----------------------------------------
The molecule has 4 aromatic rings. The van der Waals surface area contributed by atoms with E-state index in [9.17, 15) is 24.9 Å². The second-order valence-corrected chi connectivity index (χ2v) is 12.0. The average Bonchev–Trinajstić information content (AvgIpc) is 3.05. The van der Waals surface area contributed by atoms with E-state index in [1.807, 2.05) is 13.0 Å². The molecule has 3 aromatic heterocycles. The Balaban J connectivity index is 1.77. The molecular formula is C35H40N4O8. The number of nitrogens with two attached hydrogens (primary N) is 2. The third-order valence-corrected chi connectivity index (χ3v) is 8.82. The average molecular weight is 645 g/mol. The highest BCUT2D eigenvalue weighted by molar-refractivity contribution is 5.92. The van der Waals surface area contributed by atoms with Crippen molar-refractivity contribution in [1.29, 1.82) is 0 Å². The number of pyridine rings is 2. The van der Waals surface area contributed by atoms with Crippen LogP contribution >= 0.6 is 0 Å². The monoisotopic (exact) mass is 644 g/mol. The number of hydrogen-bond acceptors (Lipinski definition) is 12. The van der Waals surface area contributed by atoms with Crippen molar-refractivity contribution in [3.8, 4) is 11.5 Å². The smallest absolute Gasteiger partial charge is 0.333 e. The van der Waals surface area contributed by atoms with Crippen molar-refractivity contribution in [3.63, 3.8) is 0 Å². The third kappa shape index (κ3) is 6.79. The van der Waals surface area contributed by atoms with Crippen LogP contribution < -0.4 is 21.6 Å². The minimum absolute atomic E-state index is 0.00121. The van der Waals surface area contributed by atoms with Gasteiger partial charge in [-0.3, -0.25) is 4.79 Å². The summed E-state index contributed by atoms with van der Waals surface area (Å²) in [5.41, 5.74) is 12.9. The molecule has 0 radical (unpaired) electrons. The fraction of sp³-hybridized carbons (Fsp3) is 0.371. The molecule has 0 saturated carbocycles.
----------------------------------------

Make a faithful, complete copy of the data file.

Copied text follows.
The molecule has 4 aromatic rings. The van der Waals surface area contributed by atoms with E-state index in [9.17, 15) is 24.9 Å². The second-order valence-corrected chi connectivity index (χ2v) is 12.0. The average Bonchev–Trinajstić information content (AvgIpc) is 3.05. The van der Waals surface area contributed by atoms with E-state index in [1.807, 2.05) is 13.0 Å². The molecule has 3 aromatic heterocycles. The Balaban J connectivity index is 1.77. The molecular formula is C35H40N4O8. The number of nitrogens with two attached hydrogens (primary N) is 2. The third-order valence-corrected chi connectivity index (χ3v) is 8.82. The average molecular weight is 645 g/mol. The highest BCUT2D eigenvalue weighted by molar-refractivity contribution is 5.92. The van der Waals surface area contributed by atoms with Crippen molar-refractivity contribution in [1.29, 1.82) is 0 Å². The number of pyridine rings is 2. The van der Waals surface area contributed by atoms with Crippen LogP contribution >= 0.6 is 0 Å². The monoisotopic (exact) mass is 644 g/mol. The number of hydrogen-bond acceptors (Lipinski definition) is 12. The van der Waals surface area contributed by atoms with Crippen molar-refractivity contribution in [3.8, 4) is 11.5 Å². The smallest absolute Gasteiger partial charge is 0.333 e. The van der Waals surface area contributed by atoms with Crippen molar-refractivity contribution in [3.63, 3.8) is 0 Å². The third kappa shape index (κ3) is 6.79. The van der Waals surface area contributed by atoms with Crippen LogP contribution < -0.4 is 21.6 Å². The minimum absolute atomic E-state index is 0.00121. The van der Waals surface area contributed by atoms with Gasteiger partial charge in [-0.3, -0.25) is 4.79 Å². The summed E-state index contributed by atoms with van der Waals surface area (Å²) in [5.41, 5.74) is 12.9. The molecule has 0 radical (unpaired) electrons. The fraction of sp³-hybridized carbons (Fsp3) is 0.371. The molecule has 0 saturated carbocycles.